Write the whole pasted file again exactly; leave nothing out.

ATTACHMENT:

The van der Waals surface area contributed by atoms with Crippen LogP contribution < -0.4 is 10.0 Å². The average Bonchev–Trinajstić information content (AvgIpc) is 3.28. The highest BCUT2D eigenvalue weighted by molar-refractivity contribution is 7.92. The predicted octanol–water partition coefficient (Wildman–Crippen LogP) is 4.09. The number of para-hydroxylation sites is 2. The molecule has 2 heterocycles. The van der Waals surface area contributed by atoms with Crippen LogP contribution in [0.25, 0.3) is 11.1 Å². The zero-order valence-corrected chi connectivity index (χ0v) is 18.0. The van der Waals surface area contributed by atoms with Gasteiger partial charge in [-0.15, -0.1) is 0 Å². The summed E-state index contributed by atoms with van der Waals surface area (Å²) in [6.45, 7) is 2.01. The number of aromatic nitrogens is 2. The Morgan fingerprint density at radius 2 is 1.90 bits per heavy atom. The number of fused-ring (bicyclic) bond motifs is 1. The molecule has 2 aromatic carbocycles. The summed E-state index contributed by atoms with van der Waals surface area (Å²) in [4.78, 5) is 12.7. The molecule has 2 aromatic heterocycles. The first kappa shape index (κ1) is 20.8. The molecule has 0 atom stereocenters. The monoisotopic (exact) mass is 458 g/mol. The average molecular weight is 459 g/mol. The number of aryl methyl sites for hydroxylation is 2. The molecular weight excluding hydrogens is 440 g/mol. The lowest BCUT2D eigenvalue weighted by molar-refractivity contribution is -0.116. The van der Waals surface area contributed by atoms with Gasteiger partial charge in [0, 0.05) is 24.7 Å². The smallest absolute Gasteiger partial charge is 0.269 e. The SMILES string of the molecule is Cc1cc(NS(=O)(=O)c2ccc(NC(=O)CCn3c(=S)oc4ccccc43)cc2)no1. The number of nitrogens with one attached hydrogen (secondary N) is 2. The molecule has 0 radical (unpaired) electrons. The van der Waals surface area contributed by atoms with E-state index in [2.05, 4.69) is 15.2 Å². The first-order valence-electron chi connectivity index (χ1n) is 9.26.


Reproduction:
The van der Waals surface area contributed by atoms with Crippen LogP contribution < -0.4 is 10.0 Å². The average Bonchev–Trinajstić information content (AvgIpc) is 3.28. The highest BCUT2D eigenvalue weighted by molar-refractivity contribution is 7.92. The predicted octanol–water partition coefficient (Wildman–Crippen LogP) is 4.09. The number of para-hydroxylation sites is 2. The molecule has 2 heterocycles. The van der Waals surface area contributed by atoms with Crippen LogP contribution in [0.25, 0.3) is 11.1 Å². The zero-order valence-corrected chi connectivity index (χ0v) is 18.0. The van der Waals surface area contributed by atoms with Gasteiger partial charge in [-0.15, -0.1) is 0 Å². The summed E-state index contributed by atoms with van der Waals surface area (Å²) in [6.45, 7) is 2.01. The number of aromatic nitrogens is 2. The Morgan fingerprint density at radius 2 is 1.90 bits per heavy atom. The number of fused-ring (bicyclic) bond motifs is 1. The molecule has 2 aromatic carbocycles. The summed E-state index contributed by atoms with van der Waals surface area (Å²) in [4.78, 5) is 12.7. The molecule has 2 aromatic heterocycles. The first kappa shape index (κ1) is 20.8. The molecule has 0 atom stereocenters. The monoisotopic (exact) mass is 458 g/mol. The average molecular weight is 459 g/mol. The number of aryl methyl sites for hydroxylation is 2. The molecular weight excluding hydrogens is 440 g/mol. The lowest BCUT2D eigenvalue weighted by molar-refractivity contribution is -0.116. The van der Waals surface area contributed by atoms with Gasteiger partial charge in [0, 0.05) is 24.7 Å². The smallest absolute Gasteiger partial charge is 0.269 e. The SMILES string of the molecule is Cc1cc(NS(=O)(=O)c2ccc(NC(=O)CCn3c(=S)oc4ccccc43)cc2)no1. The number of nitrogens with one attached hydrogen (secondary N) is 2. The molecule has 0 radical (unpaired) electrons. The van der Waals surface area contributed by atoms with E-state index in [2.05, 4.69) is 15.2 Å². The first-order valence-electron chi connectivity index (χ1n) is 9.26.